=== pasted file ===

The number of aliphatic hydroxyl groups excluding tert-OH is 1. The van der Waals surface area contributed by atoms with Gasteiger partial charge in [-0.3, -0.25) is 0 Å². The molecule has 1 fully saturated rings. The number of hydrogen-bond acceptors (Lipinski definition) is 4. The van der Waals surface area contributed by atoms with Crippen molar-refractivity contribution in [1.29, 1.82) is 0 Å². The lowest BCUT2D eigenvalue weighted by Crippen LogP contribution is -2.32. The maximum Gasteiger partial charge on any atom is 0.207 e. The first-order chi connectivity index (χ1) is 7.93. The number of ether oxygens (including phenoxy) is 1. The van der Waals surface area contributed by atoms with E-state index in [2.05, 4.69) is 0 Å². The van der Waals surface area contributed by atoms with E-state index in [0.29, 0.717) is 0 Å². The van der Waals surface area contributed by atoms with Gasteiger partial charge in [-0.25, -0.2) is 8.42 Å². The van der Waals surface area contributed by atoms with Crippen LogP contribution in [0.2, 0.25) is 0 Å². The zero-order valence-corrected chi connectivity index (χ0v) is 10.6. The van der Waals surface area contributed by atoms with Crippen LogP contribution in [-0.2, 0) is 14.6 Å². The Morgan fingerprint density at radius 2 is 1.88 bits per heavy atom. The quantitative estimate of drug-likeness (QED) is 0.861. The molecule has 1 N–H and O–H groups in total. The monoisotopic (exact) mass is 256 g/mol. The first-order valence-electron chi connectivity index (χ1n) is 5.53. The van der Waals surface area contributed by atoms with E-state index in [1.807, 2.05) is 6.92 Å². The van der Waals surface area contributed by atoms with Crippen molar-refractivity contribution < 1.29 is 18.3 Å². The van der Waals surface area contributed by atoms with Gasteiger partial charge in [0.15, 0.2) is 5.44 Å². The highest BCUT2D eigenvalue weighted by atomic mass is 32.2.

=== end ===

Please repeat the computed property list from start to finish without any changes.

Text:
The number of aliphatic hydroxyl groups excluding tert-OH is 1. The van der Waals surface area contributed by atoms with Gasteiger partial charge in [-0.3, -0.25) is 0 Å². The molecule has 1 fully saturated rings. The number of hydrogen-bond acceptors (Lipinski definition) is 4. The van der Waals surface area contributed by atoms with Crippen molar-refractivity contribution in [1.29, 1.82) is 0 Å². The lowest BCUT2D eigenvalue weighted by Crippen LogP contribution is -2.32. The maximum Gasteiger partial charge on any atom is 0.207 e. The first-order chi connectivity index (χ1) is 7.93. The number of ether oxygens (including phenoxy) is 1. The van der Waals surface area contributed by atoms with E-state index in [2.05, 4.69) is 0 Å². The van der Waals surface area contributed by atoms with E-state index in [0.29, 0.717) is 0 Å². The van der Waals surface area contributed by atoms with Gasteiger partial charge in [-0.25, -0.2) is 8.42 Å². The van der Waals surface area contributed by atoms with Crippen LogP contribution in [0.2, 0.25) is 0 Å². The zero-order valence-corrected chi connectivity index (χ0v) is 10.6. The van der Waals surface area contributed by atoms with Crippen LogP contribution in [-0.2, 0) is 14.6 Å². The Morgan fingerprint density at radius 2 is 1.88 bits per heavy atom. The quantitative estimate of drug-likeness (QED) is 0.861. The molecule has 1 N–H and O–H groups in total. The monoisotopic (exact) mass is 256 g/mol. The first-order valence-electron chi connectivity index (χ1n) is 5.53. The van der Waals surface area contributed by atoms with E-state index in [1.807, 2.05) is 6.92 Å². The van der Waals surface area contributed by atoms with Crippen molar-refractivity contribution < 1.29 is 18.3 Å². The van der Waals surface area contributed by atoms with Gasteiger partial charge in [0.15, 0.2) is 5.44 Å². The highest BCUT2D eigenvalue weighted by atomic mass is 32.2.